5 Steps to Developing a Solid Business Succession Plan


In the business world, a succession plan is the process of developing existing employees to move up within the organization. Rather than hiring new people to fill every open role, existing employees can earn the skills and experience necessary to attain the positions that will not only help them forge ahead in their careers but also enable the organization to mature and grow.


Although an important component of workforce planning, a succession plan isn’t about always knowing upfront who should be developed and who shouldn’t. Instead, it benefits HR and business leaders to spend a period of time — sometimes several months to a year or more — identifying employees who have the true potential to advance and then expending the resources to help them do so. 


When you develop employees to advance within the organization, you can:

  • Retain the talent you’ve already invested in

  • Increase employee engagement

  • Make more cost-effective personnel decisions 


Here’s a five-step guide to creating and implementing a business succession plan that works for your organization.


Step 1: Understand Churn

Every organization experiences employee turnover, or churn, at some point and to some degree — and no position is sacred. Understanding the churn in your organization is foundational to any succession planning strategy.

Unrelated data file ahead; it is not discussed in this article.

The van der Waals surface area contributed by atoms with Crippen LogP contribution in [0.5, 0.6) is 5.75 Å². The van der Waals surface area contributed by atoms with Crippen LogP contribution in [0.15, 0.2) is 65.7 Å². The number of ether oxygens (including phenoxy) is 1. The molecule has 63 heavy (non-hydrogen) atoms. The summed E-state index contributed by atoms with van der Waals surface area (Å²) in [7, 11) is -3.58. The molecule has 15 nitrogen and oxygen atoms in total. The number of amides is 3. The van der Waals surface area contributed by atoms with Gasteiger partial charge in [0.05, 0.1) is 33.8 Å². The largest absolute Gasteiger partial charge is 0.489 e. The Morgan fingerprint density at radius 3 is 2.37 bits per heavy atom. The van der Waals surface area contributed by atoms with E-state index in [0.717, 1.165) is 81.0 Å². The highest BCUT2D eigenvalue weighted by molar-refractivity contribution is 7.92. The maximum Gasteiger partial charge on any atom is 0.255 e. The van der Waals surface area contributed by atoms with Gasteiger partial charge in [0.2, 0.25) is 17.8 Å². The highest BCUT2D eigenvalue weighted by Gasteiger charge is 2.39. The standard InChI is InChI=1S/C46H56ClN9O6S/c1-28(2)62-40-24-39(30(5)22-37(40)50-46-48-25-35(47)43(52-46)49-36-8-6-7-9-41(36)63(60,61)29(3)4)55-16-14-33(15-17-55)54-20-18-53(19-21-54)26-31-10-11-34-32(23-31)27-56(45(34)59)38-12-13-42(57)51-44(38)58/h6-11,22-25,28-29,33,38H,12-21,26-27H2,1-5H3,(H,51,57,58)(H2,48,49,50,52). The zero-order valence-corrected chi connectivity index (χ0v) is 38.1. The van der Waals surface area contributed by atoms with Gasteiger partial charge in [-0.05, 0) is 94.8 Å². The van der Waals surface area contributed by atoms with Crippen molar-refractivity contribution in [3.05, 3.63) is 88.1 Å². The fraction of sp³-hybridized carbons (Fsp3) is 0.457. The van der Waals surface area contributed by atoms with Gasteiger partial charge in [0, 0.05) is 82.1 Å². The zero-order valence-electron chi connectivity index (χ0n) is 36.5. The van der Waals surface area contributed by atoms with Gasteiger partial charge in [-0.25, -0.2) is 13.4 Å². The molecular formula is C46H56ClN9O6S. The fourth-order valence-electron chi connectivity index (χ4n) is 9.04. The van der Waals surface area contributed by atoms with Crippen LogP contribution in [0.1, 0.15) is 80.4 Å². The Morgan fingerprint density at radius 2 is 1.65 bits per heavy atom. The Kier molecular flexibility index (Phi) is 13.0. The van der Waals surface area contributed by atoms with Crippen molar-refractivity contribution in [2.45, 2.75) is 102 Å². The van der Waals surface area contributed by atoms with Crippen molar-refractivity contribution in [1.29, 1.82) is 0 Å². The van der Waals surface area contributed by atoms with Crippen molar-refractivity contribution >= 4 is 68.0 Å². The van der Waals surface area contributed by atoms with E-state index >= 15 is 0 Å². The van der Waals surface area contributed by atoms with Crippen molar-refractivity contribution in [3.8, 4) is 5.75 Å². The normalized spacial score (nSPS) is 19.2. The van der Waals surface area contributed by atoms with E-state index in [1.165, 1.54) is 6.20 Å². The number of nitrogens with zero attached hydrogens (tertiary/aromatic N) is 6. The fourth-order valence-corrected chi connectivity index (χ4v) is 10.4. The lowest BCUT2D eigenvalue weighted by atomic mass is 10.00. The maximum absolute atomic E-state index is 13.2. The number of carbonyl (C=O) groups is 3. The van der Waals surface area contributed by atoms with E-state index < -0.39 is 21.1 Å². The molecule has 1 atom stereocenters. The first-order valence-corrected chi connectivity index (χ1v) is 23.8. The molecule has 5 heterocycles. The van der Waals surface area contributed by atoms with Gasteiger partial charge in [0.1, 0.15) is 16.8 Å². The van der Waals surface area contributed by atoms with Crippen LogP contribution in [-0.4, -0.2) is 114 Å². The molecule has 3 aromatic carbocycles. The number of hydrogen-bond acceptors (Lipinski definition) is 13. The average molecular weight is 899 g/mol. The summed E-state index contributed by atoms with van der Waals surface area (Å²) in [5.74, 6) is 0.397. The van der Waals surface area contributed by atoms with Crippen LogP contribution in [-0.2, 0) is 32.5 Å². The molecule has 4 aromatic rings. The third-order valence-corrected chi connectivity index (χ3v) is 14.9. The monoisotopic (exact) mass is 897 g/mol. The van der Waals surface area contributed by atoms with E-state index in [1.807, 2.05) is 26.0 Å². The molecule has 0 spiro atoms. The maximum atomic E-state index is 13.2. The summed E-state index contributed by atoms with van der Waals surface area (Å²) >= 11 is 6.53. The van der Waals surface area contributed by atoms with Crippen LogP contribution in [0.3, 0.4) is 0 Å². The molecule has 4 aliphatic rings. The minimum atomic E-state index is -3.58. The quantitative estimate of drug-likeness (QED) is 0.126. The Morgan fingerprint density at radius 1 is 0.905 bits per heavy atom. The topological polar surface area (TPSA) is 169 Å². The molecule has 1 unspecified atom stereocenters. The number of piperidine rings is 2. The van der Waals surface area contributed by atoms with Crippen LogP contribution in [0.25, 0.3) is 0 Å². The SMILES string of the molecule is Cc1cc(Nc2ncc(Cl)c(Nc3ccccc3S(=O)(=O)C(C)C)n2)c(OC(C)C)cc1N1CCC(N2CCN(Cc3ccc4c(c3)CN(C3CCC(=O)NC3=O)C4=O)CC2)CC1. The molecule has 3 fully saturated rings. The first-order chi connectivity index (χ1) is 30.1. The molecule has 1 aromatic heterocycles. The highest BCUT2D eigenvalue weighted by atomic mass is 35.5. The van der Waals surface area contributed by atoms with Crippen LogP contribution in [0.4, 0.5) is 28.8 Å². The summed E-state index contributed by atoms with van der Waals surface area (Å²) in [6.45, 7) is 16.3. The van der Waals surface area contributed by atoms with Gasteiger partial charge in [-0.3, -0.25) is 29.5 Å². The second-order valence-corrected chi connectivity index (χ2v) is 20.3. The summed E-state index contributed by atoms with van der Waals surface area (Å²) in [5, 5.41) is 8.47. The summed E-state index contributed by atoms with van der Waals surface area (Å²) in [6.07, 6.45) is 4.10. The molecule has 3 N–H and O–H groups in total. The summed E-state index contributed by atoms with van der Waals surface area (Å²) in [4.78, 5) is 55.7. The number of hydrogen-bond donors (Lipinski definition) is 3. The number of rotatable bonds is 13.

Start by identifying the churn rate for each of the key roles in your organization, and what the implications of that churn rate might be. For example, you could find out what the day-to-day impact of a certain position is on your overall business or a department — think in terms of efficiency or revenue, etc. — or how it might hurt operations if the current person in a specific position leaves.


Step 2: Target Successors

When you think about who should move into a key role, the obvious candidate is the next person in line, likely a subordinate or someone a level down on the management rung. But don’t overlook the less-obvious candidates who may have hidden potential or show real gumption.


The next step in your succession planning process is to create a list of potential successors for each key role. Some employees may not have the immediate skills or experience to directly move into an open role, but through skills and personality assessments, you may find a candidate you didn’t think about initially who nevertheless shows promise and can be trained up.


Step 3: Train & Develop

Creating and implementing a phased learning, training, and development plan is the next step, to help employees acquire the specific skills and capabilities they need to move up. With a list of potential successors in hand, expose those employees to future roles and opportunities by having them spend time shadowing others and observing different functions. 


Depending on the nature of the job, you may also ask them to do an actual rotation in it so they can get a practical feel for what’s required. It’s also helpful to connect potential successors with mentors who can offer real-world knowledge and tips about certain roles or give general career advice. You may also offer a more formalized training program at this point.